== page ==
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I am newbie on the Linux signals, please help. The following code get core dump when run in Linux 2.6 gcc.

$ ./a.out
Floating point exception (core dumped)

The questions:
1. Since a process signal mask is installed, shouldn't the "SIGFPGE" generated by line 40 (z=x/y) be blocked?
2. If it is not blocked, since a signal handler has been installed, shouldn't the "SIGFPE" be captured by the signal handler, instead of a core dump?
3. If I commented out line 40 (z=x/y), and use line 42 (raise(SIGFPE)) instead, then everything works as I expected. What is the difference between x/0 and raise SIGFPE here?

Here is the code:

    #include <stdio.h>
    #include <stdlib.h>
    #include <signal.h>

    void sig_handler(int signum)
    {
       printf("sig_handler() received signal %d\n", signum);
    }


    int main(int argc, char * argv[])
    {

       // setup signal mask, block all signals
       sigset_t set;
       sigfillset(&set);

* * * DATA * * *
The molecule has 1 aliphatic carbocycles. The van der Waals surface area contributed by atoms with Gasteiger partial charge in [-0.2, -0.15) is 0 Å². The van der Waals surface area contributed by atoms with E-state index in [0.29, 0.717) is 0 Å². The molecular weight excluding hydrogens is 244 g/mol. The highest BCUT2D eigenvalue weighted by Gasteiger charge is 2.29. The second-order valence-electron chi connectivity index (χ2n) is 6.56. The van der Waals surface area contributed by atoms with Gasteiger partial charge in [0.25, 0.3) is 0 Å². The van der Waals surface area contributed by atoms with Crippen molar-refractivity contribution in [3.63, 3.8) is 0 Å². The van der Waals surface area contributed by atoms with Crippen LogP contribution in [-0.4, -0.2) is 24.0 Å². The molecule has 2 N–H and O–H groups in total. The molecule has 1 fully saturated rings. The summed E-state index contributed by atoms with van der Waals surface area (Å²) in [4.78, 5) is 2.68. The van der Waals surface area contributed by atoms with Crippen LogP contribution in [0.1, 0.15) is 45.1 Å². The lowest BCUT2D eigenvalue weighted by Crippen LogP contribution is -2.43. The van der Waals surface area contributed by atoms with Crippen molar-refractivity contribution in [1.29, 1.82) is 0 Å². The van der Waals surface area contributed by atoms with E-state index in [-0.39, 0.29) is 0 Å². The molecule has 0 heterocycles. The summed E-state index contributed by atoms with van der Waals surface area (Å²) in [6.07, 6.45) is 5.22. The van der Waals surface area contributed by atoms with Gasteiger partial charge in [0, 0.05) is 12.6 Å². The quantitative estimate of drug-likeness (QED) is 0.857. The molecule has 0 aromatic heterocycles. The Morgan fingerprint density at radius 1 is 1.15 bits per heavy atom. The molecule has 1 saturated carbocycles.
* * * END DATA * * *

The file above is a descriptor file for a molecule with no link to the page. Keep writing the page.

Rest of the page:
if(sigprocmask(SIG_BLOCK, &set, NULL)<0)
       {
          perror("failed to set sigmask");
          return -1;
       }

       // install signal handler for SIGFPE
       struct sigaction act;
       act.sa_handler = sig_handler;
       act.sa_mask = set;
       act.sa_flags = 0;
       if(sigaction( SIGFPE, &act, NULL)<0)
       {
          perror("sigaction failed");
          exit(-1);
       }

       volatile int x =1;
       volatile int y =0;
       volatile int z = x/y;

       //raise(SIGFPE);

       printf("point 1000\n");

       return 0;
    }
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1 Answer 1

up vote 4 down vote accepted

Any SIGFPE caused by a hardware trap while the signal is blocked causes undefined behavior:

If any of the SIGFPE, SIGILL, SIGSEGV, or SIGBUS signals are generated while they are blocked, the result is undefined, unless the signal was generated by the kill() function, the sigqueue() function, or the raise() function.

(from sigprocmask specification)

share|improve this answer
    
+1. Although the latest spec is Issue 7. :-) –  Nemo Jul 8 '11 at 19:16
    
@Nemo: Thanks. The rule is still there, but the wording changed slightly, so I updated my answer. –  Ben Voigt Jul 8 '11 at 19:21
    
Thanks for the answers. I hate "undefined". –  John Crane Jul 8 '11 at 19:27

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